In short, ideal lapidary material for Wilson’s peculiar alchemy, and as adapted (in English, Russian, French and Spanish) with subtly sensitive craftsmanship by his frequent collaborator, Darryl Pinckney, Kharms’s highly distilled verbal spasms and stillborn comic mannerisms dovetailed gracefully with Wilson’s penchant for stuttering silences and incomplete lunges at meanings that never quite emerge.
Despite appearances to the contrary, none of this can properly be called “nonsense”. The incompleteness of expression is part of the eloquence of suggestion.
Wilson’s orchestration of the spasmodic utterances with stunning coups of primary colors in the maniacally precise deployment of lights, props and the choreography of body motion and hand position created a pure illusion of effortlessness, despite the fanatically demanding physical and verbal challenge, an unfailingly graceful embodiment of unstinting jauntiness asserted against overwhelming despair.
Every element here proved indispensible, because of the endlessly allusive cohesion among them, all operating in disciplined concert. So, too, the rigors visited upon the actors were Promethean, and thankfully these celebrity talents were beyond protean to their task. Neither was intended to be a character in any accepted notion of psychological specificity; indeed, they were meant simultaneously to contrast in bulk, inflection and manner, yet to remain in some sense integral to one another, distinctive personalities yet not separate beings, dance partners in a synchronous music hall act.
Baryshnnikov eschewed any bravura to concentrate on the inherent fluency of beauty in the very simplest of gestures: The less he does, the more potent its impact. His speech harmonized with and amplified his physical skills. And rather surprisingly, he revealed a pleasant, if thin, baritone singing voice that all but dared creative people everywhere to fashion a classically-styled man-about-town musical comedy around him. He managed to be brilliant while utterly self-effacing, and never in theater, movies or television has he acted to such astoundingly multi-faceted effect. This performance vehicle was light years beyond his Man with a Case at the Broad earlier this season.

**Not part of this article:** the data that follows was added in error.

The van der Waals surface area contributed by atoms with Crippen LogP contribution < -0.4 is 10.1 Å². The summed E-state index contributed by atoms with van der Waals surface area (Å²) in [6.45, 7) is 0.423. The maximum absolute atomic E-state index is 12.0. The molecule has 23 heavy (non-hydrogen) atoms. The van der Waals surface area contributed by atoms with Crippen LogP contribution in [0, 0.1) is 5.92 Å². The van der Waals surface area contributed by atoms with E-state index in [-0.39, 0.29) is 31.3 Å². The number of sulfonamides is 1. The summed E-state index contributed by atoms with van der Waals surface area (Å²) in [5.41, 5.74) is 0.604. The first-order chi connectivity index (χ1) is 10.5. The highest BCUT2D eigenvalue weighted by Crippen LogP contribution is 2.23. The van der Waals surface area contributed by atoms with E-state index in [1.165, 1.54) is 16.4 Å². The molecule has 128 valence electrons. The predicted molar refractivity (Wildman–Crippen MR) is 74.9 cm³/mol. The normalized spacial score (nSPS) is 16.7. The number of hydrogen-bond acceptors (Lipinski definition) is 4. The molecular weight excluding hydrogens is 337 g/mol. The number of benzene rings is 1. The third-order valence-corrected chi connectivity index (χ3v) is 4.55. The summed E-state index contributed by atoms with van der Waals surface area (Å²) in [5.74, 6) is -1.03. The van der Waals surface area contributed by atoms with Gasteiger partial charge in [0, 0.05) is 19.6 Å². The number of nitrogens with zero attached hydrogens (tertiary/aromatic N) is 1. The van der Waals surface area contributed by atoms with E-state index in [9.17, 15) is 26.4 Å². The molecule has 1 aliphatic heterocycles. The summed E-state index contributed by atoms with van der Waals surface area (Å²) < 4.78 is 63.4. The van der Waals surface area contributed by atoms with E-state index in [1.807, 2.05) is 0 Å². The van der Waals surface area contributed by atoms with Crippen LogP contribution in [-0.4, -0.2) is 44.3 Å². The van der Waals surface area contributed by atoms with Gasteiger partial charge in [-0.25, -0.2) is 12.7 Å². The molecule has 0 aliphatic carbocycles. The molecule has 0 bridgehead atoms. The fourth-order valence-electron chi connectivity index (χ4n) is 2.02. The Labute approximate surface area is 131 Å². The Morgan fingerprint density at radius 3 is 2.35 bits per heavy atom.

Dafoe, for his part no stranger to avant-garde avoidance of limning motivations, achieved an impact altogether different. In his white-face makeup and unruly hair, sporting a variety of accents, he was only occasionally recognizable either visually or vocally. In limiting so severely Dafoe’s established pallette, Wilson conferred a liberating opportunity for the actor to extend his range with flexibility and surprise. This was work even more impressive than in the Wooster Group’s The Hairy Ape or the film Shadow of the Vampire, achievements that were probably necessary groundwork for this kind of collaboration in which he and Baryshnikov retained their novelty while sustaining an intricate complementary mechanism as flesh-and-blood cooperative machines.
Though neither Beckett nor Ionesco could have possibly have been influenced by Kharms’s work, unexposed as it was, clearly they drew from a similar vein of influences, and as inspirationally conveyed by Wilson’s interpretation, Kharms might well stand pridefully within their company, visionary innovators yet mindful heirs of Chaplin, Keaton and the Surrealists.
Unless one is inextricably wedded to the conventions of the prevailing ideologies of established dramaturgy, The Old Woman represents all that one can hope for theater to be capable of.
Royce Hall, UCLA (closed). Presented by Center for Art & Performance (CAP UCLA). Costumes: Jacques Reynaud. Light design: A.J. Weissbard. Sound design: Marco Olivieri.